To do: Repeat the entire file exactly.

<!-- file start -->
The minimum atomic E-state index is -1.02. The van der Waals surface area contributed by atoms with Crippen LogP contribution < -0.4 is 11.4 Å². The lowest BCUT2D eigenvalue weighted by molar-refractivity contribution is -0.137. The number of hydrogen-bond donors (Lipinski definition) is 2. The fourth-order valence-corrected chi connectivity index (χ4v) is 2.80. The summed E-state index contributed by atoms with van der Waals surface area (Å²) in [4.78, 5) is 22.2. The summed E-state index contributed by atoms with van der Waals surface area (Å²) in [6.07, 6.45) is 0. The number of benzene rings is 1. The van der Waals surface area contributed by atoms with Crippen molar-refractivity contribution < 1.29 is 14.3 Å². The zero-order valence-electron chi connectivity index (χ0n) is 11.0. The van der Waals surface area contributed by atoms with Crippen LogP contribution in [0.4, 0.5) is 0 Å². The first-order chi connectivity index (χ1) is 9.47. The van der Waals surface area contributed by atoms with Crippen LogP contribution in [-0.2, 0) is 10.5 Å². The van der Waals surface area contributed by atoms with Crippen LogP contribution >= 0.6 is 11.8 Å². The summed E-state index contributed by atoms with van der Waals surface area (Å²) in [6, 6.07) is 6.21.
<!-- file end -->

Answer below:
The minimum atomic E-state index is -1.02. The van der Waals surface area contributed by atoms with Crippen LogP contribution < -0.4 is 11.4 Å². The lowest BCUT2D eigenvalue weighted by molar-refractivity contribution is -0.137. The number of hydrogen-bond donors (Lipinski definition) is 2. The fourth-order valence-corrected chi connectivity index (χ4v) is 2.80. The summed E-state index contributed by atoms with van der Waals surface area (Å²) in [4.78, 5) is 22.2. The summed E-state index contributed by atoms with van der Waals surface area (Å²) in [6.07, 6.45) is 0. The number of benzene rings is 1. The van der Waals surface area contributed by atoms with Crippen molar-refractivity contribution < 1.29 is 14.3 Å². The zero-order valence-electron chi connectivity index (χ0n) is 11.0. The van der Waals surface area contributed by atoms with Crippen LogP contribution in [0.4, 0.5) is 0 Å². The first-order chi connectivity index (χ1) is 9.47. The van der Waals surface area contributed by atoms with Crippen LogP contribution in [-0.2, 0) is 10.5 Å². The van der Waals surface area contributed by atoms with Crippen LogP contribution >= 0.6 is 11.8 Å². The summed E-state index contributed by atoms with van der Waals surface area (Å²) in [6, 6.07) is 6.21.